I think that is one reason why the film works as well as it does.

Thank you so much! And you know it is a funny thing: When we first showed the first editing to the producers, they say, "Well, you know there is not one scene where we really realized that he is in love, and we should have a scene where he says this to his sister that he is in love…"

Oh, god...  Were these French men who were asking for that?!

No. Well, English and German. But they were working more to an American type of movie.

Yes, and that that is why Americans who like foreign films really like those films. Because of their subtlety and originality and because they are just... different in ways that count.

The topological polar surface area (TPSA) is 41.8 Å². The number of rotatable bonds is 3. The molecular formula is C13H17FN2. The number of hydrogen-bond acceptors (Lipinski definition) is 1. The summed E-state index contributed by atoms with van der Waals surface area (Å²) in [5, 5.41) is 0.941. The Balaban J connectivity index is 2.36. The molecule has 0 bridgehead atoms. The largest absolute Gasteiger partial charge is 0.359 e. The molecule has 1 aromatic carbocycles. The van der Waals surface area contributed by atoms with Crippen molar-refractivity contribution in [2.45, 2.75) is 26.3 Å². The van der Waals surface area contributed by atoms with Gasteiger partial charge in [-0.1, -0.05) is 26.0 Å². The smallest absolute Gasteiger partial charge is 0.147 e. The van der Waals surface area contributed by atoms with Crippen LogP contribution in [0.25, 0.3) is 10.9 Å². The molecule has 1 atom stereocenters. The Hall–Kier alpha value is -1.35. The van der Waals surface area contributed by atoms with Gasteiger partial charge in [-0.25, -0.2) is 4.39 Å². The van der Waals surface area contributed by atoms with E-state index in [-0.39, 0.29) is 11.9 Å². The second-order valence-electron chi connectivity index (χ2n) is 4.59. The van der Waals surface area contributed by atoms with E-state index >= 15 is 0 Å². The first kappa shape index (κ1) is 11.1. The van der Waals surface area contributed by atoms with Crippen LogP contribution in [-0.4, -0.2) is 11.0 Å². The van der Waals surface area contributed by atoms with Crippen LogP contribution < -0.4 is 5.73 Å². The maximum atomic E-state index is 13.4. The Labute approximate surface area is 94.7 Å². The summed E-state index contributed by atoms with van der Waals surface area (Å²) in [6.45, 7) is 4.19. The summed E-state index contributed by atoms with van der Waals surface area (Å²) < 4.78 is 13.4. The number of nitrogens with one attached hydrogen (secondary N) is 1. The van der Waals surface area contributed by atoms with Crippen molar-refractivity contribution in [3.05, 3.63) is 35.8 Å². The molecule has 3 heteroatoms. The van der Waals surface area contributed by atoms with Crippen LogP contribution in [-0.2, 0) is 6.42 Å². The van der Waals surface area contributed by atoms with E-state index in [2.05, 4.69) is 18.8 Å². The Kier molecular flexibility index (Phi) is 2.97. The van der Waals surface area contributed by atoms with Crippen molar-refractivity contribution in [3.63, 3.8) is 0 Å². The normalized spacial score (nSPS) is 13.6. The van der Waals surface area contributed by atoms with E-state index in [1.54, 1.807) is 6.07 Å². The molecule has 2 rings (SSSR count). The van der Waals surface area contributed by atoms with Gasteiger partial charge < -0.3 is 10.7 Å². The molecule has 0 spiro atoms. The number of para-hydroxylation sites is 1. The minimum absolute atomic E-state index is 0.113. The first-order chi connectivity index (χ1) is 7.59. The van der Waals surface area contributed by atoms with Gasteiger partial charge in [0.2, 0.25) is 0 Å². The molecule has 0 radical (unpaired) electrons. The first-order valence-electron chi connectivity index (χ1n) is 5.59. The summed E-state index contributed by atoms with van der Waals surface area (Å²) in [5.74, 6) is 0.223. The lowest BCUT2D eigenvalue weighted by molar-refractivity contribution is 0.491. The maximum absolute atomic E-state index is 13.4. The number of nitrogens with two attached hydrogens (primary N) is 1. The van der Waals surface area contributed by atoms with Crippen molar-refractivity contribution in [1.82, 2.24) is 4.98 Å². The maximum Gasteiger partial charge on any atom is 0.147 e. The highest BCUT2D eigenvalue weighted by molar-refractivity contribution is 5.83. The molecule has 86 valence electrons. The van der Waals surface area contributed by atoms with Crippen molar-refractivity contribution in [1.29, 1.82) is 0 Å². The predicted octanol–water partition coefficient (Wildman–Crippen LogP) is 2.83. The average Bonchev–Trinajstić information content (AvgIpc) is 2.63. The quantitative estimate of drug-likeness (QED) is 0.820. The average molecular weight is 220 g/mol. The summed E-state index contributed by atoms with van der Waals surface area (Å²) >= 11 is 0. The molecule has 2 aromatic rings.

I think it is more rewarding when you watch a movie, that you understand things that the characters sometimes do not. So that you are ahead of the characters. I like to make the audiences a bit intelligent.

But not too far ahead.

Yes, not too far. But I like to play with this kind of thing.

Your film also venture into areas of morality – as when the lead character notes that he refuses to break up couples because of something like 'race' – and it is also particularly interesting that we really don’t understand why the Paradis character’s father is objecting to her marriage -- until the finale. But when we do learn this, it makes such good sense!

(Editor's note: Spoiler ahead!) Something very simple was needed. Not something huge and big. It was originally different: He comes to her and says that "the same thing happened with your mother when she married her man." But no, I wanted something simpler. “I know you. You are my daughter. You don’t want to listen to me, but I know you will be bored by this husband."